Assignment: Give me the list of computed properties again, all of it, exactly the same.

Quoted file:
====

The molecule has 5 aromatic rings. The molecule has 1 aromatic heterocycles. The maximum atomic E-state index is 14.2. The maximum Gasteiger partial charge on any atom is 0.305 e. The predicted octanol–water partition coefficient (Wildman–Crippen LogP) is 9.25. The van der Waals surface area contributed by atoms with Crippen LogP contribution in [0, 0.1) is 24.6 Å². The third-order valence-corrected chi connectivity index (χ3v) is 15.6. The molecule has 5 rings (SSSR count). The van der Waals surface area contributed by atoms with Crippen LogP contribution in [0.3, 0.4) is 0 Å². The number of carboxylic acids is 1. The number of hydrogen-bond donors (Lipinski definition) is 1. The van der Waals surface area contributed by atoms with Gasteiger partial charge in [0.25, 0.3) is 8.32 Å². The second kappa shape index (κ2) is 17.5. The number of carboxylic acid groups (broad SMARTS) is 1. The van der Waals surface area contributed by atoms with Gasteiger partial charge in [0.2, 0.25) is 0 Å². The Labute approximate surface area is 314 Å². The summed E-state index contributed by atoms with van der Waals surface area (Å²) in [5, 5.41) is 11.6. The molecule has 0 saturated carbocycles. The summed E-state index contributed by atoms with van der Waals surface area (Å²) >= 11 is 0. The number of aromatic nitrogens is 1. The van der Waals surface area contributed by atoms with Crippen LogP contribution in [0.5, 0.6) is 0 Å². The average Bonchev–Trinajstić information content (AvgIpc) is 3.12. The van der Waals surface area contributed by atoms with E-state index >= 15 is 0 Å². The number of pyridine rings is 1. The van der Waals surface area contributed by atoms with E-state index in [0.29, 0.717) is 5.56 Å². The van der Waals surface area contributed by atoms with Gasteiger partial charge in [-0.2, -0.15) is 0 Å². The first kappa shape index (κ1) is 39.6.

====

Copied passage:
The molecule has 5 aromatic rings. The molecule has 1 aromatic heterocycles. The maximum atomic E-state index is 14.2. The maximum Gasteiger partial charge on any atom is 0.305 e. The predicted octanol–water partition coefficient (Wildman–Crippen LogP) is 9.25. The van der Waals surface area contributed by atoms with Crippen LogP contribution in [0, 0.1) is 24.6 Å². The third-order valence-corrected chi connectivity index (χ3v) is 15.6. The molecule has 5 rings (SSSR count). The van der Waals surface area contributed by atoms with Crippen LogP contribution in [0.3, 0.4) is 0 Å². The number of carboxylic acids is 1. The number of hydrogen-bond donors (Lipinski definition) is 1. The van der Waals surface area contributed by atoms with Gasteiger partial charge in [0.25, 0.3) is 8.32 Å². The second kappa shape index (κ2) is 17.5. The number of carboxylic acid groups (broad SMARTS) is 1. The van der Waals surface area contributed by atoms with Gasteiger partial charge in [0.2, 0.25) is 0 Å². The Labute approximate surface area is 314 Å². The summed E-state index contributed by atoms with van der Waals surface area (Å²) in [5, 5.41) is 11.6. The molecule has 0 saturated carbocycles. The summed E-state index contributed by atoms with van der Waals surface area (Å²) >= 11 is 0. The number of aromatic nitrogens is 1. The van der Waals surface area contributed by atoms with Crippen LogP contribution in [0.5, 0.6) is 0 Å². The average Bonchev–Trinajstić information content (AvgIpc) is 3.12. The van der Waals surface area contributed by atoms with E-state index >= 15 is 0 Å². The number of pyridine rings is 1. The van der Waals surface area contributed by atoms with E-state index in [0.29, 0.717) is 5.56 Å². The van der Waals surface area contributed by atoms with Gasteiger partial charge in [-0.2, -0.15) is 0 Å². The first kappa shape index (κ1) is 39.6.